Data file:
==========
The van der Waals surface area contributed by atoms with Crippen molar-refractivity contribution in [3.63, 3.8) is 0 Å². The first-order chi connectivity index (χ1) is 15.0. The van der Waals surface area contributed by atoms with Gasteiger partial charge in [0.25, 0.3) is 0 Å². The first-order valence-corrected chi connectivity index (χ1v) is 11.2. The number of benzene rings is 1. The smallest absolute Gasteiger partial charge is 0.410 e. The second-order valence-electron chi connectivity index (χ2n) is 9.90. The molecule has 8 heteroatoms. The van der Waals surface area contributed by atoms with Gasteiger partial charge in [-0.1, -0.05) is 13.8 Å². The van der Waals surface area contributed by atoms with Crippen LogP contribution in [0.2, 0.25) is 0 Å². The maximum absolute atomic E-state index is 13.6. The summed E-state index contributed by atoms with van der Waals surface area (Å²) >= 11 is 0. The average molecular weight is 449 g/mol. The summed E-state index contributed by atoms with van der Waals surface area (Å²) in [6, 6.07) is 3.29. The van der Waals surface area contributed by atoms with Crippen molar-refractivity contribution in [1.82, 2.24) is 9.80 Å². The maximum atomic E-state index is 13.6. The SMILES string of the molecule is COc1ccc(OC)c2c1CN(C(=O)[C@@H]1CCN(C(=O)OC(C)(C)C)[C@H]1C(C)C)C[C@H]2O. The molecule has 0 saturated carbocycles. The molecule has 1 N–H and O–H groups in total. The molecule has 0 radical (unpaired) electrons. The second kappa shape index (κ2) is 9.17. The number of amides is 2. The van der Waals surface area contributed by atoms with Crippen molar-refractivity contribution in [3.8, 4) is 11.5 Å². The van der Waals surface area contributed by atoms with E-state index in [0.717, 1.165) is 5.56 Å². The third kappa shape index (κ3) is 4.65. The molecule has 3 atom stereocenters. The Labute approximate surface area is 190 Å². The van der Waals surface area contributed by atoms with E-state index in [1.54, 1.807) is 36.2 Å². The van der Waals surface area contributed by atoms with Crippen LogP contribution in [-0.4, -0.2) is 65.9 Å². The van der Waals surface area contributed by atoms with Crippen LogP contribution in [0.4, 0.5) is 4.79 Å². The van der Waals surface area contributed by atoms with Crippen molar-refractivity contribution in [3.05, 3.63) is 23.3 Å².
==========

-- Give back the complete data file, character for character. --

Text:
The van der Waals surface area contributed by atoms with Crippen molar-refractivity contribution in [3.63, 3.8) is 0 Å². The first-order chi connectivity index (χ1) is 15.0. The van der Waals surface area contributed by atoms with Gasteiger partial charge in [0.25, 0.3) is 0 Å². The first-order valence-corrected chi connectivity index (χ1v) is 11.2. The number of benzene rings is 1. The smallest absolute Gasteiger partial charge is 0.410 e. The second-order valence-electron chi connectivity index (χ2n) is 9.90. The molecule has 8 heteroatoms. The van der Waals surface area contributed by atoms with Gasteiger partial charge in [-0.1, -0.05) is 13.8 Å². The van der Waals surface area contributed by atoms with Crippen LogP contribution in [0.2, 0.25) is 0 Å². The maximum absolute atomic E-state index is 13.6. The summed E-state index contributed by atoms with van der Waals surface area (Å²) >= 11 is 0. The average molecular weight is 449 g/mol. The summed E-state index contributed by atoms with van der Waals surface area (Å²) in [6, 6.07) is 3.29. The van der Waals surface area contributed by atoms with Crippen molar-refractivity contribution in [1.82, 2.24) is 9.80 Å². The maximum atomic E-state index is 13.6. The SMILES string of the molecule is COc1ccc(OC)c2c1CN(C(=O)[C@@H]1CCN(C(=O)OC(C)(C)C)[C@H]1C(C)C)C[C@H]2O. The molecule has 0 saturated carbocycles. The molecule has 1 N–H and O–H groups in total. The molecule has 0 radical (unpaired) electrons. The second kappa shape index (κ2) is 9.17. The number of amides is 2. The van der Waals surface area contributed by atoms with Crippen molar-refractivity contribution in [3.8, 4) is 11.5 Å². The van der Waals surface area contributed by atoms with E-state index in [0.717, 1.165) is 5.56 Å². The third kappa shape index (κ3) is 4.65. The molecule has 3 atom stereocenters. The Labute approximate surface area is 190 Å². The van der Waals surface area contributed by atoms with E-state index in [1.54, 1.807) is 36.2 Å². The van der Waals surface area contributed by atoms with Crippen LogP contribution in [-0.4, -0.2) is 65.9 Å². The van der Waals surface area contributed by atoms with Crippen LogP contribution in [0.4, 0.5) is 4.79 Å². The van der Waals surface area contributed by atoms with Crippen molar-refractivity contribution in [3.05, 3.63) is 23.3 Å².